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University of Iowa News Release

 

Oct. 9, 2009

At A Glance

Reminder: Forum on Voxman, Clapp and Hancher is Monday

Members of the University of Iowa campus are reminded that a public forum on possible replacement options and sites for Voxman Music Building, Clapp Recital Hall and Hancher Auditorium will be held from 6 to 7:30 p.m. Monday, Oct. 12 in Macbride Hall Auditorium. Joe Hibbard of Sasaki and Associates will facilitate the forum and present information gathered since the last public forum on this topic July 9.

Attendees will have an opportunity to pose questions and comments during the forum. Additionally, the public may submit questions and comments by email at hvc-site@uiowa.edu until Monday, Oct. 19.

Those who are unable to attend Monday's event may view a PowerPoint and video of the forum online by visiting http://www.facilities.uiowa.edu/hvc-site.htm (where the information will be posted within 24 hours of the forum). UI Television will also broadcast the forum at the following times and days: Wednesday, Oct. 14: 1:45 a.m., 9:30 a.m., 3 p.m. and 7:30 p.m.; Thursday, Oct. 15: 11 a.m. and 4:30 p.m.; Friday, Oct. 16: 1:45 p.m. and 6:30 p.m.; Saturday, Oct. 17: 9:30 a.m. and 9 p.m.; and Sunday, Oct. 18: 12 a.m. (midnight).

UI computational biologist gets Edward Mallinckrodt Jr. Foundation grant

Yi Xing, Ph.D., a computational biologist with appointments in both the University of Iowa Carver College of Medicine and the UI College of Engineering, has received a junior faculty award from the Edward Mallinckrodt Jr. Foundation. The one-year $60,000 grant was effective Oct. 1, and Xing is eligible for two additional years of funding.

Mallinckrodt grants support highly promising young investigators. The foundation is particularly interested in funding basic research that has the potential to impact disease.

Xing, who is an assistant professor of internal medicine and biomedical engineering, will use high-throughput sequencing to study how human genetic mutations disrupt splicing of messenger RNA molecules and cause diseases.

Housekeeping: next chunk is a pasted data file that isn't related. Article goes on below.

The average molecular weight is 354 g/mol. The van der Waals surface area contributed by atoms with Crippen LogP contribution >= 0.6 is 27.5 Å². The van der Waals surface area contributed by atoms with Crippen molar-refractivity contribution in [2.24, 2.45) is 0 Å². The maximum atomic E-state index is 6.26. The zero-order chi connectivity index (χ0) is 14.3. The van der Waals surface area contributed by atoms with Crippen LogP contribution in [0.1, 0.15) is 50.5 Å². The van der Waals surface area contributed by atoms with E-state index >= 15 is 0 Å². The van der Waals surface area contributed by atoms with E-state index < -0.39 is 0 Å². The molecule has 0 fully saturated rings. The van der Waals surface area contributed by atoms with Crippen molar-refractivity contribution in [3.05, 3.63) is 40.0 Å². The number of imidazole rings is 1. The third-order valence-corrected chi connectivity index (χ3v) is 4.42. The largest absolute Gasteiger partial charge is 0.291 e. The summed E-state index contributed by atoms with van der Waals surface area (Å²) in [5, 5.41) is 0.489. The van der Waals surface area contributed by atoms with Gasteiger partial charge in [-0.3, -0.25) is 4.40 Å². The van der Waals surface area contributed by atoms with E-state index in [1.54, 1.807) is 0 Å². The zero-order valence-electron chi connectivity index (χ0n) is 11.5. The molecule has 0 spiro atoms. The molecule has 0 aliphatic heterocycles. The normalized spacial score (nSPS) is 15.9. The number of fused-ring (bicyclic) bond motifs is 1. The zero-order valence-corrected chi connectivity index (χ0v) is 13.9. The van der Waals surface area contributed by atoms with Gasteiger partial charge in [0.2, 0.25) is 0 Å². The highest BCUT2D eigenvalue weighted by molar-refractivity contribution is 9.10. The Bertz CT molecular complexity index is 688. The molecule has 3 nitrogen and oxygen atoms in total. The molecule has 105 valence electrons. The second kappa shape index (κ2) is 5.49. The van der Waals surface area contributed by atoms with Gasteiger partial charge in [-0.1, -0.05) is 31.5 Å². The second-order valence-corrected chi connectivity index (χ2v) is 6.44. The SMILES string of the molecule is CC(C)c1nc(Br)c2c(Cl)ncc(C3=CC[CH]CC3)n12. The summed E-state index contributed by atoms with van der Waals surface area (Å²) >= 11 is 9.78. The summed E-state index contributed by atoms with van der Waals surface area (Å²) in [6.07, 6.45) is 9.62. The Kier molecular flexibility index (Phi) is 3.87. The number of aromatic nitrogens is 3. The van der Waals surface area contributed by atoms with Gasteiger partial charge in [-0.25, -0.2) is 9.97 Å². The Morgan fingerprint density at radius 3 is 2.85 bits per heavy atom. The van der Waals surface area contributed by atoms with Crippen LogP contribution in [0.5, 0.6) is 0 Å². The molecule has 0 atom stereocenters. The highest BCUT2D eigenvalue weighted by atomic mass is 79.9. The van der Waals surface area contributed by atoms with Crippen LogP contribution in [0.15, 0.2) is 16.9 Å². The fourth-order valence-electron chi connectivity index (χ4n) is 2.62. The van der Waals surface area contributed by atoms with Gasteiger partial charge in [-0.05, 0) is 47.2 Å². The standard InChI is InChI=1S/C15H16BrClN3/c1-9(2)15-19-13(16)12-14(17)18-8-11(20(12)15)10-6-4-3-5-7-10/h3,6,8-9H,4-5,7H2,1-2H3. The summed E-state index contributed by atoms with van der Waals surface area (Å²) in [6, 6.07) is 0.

Buss to discuss Bill of Rights in American, Australian Constitutions Oct. 12

William G. Buss, a University of Iowa law professor, will discuss the "American and Australian Federal Constitutions: Where is the Bill of Rights (and does it matter)?" at noon Monday, Oct. 12, in Meeting Room A of the Iowa City Public Library in downtown Iowa City. This lecture is free and open to the public. Refreshments will be served.

Buss is the O.K. Patton Professor of Law at the UI. His teaching and scholarship interests include education law, constitutional law and comparative constitutional law, particularly as it relates to Australia. Buss will focus on the fact that neither the 1787 American Constitution nor the 1900 Australian Constitution had a Bill of Rights, and address how this happened and where this has ended up in 2009.

This lecture is part of the International Mondays lecture series, sponsored by UI International Programs, Iowa City Public Library and the Stanley-UI Foundation Support Organization. Offering a forum for individuals with varied international experiences, the format is intended to allow for a question and answer session after the talk.

For more information contact Carly Andrews, IP outreach coordinator, at 319-335-0345 e-mail carly-andrews@uiowa.edu or visit http://international.uiowa.edu/outreach/community/international-mondays.asp.

Information sessions set for cultural competence, aging studies certificates